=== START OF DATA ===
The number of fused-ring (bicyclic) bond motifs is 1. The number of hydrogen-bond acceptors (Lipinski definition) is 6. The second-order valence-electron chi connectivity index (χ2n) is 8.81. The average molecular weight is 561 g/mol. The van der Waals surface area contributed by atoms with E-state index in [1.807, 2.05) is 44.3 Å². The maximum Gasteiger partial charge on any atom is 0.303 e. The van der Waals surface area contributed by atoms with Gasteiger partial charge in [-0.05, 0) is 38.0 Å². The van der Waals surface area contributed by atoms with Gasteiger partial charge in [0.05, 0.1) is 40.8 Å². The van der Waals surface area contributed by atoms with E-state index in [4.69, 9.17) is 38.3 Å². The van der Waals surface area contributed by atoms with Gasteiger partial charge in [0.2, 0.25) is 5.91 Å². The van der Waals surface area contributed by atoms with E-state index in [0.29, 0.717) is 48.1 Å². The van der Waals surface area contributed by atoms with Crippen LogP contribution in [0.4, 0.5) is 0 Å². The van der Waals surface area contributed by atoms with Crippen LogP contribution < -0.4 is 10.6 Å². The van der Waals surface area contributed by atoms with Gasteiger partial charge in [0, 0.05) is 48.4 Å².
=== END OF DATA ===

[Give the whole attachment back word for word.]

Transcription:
The number of fused-ring (bicyclic) bond motifs is 1. The number of hydrogen-bond acceptors (Lipinski definition) is 6. The second-order valence-electron chi connectivity index (χ2n) is 8.81. The average molecular weight is 561 g/mol. The van der Waals surface area contributed by atoms with E-state index in [1.807, 2.05) is 44.3 Å². The maximum Gasteiger partial charge on any atom is 0.303 e. The van der Waals surface area contributed by atoms with Gasteiger partial charge in [-0.05, 0) is 38.0 Å². The van der Waals surface area contributed by atoms with Gasteiger partial charge in [0.05, 0.1) is 40.8 Å². The van der Waals surface area contributed by atoms with E-state index in [4.69, 9.17) is 38.3 Å². The van der Waals surface area contributed by atoms with Gasteiger partial charge in [0.2, 0.25) is 5.91 Å². The van der Waals surface area contributed by atoms with E-state index in [0.29, 0.717) is 48.1 Å². The van der Waals surface area contributed by atoms with Crippen LogP contribution in [0.4, 0.5) is 0 Å². The van der Waals surface area contributed by atoms with Crippen LogP contribution < -0.4 is 10.6 Å². The van der Waals surface area contributed by atoms with Gasteiger partial charge in [0, 0.05) is 48.4 Å².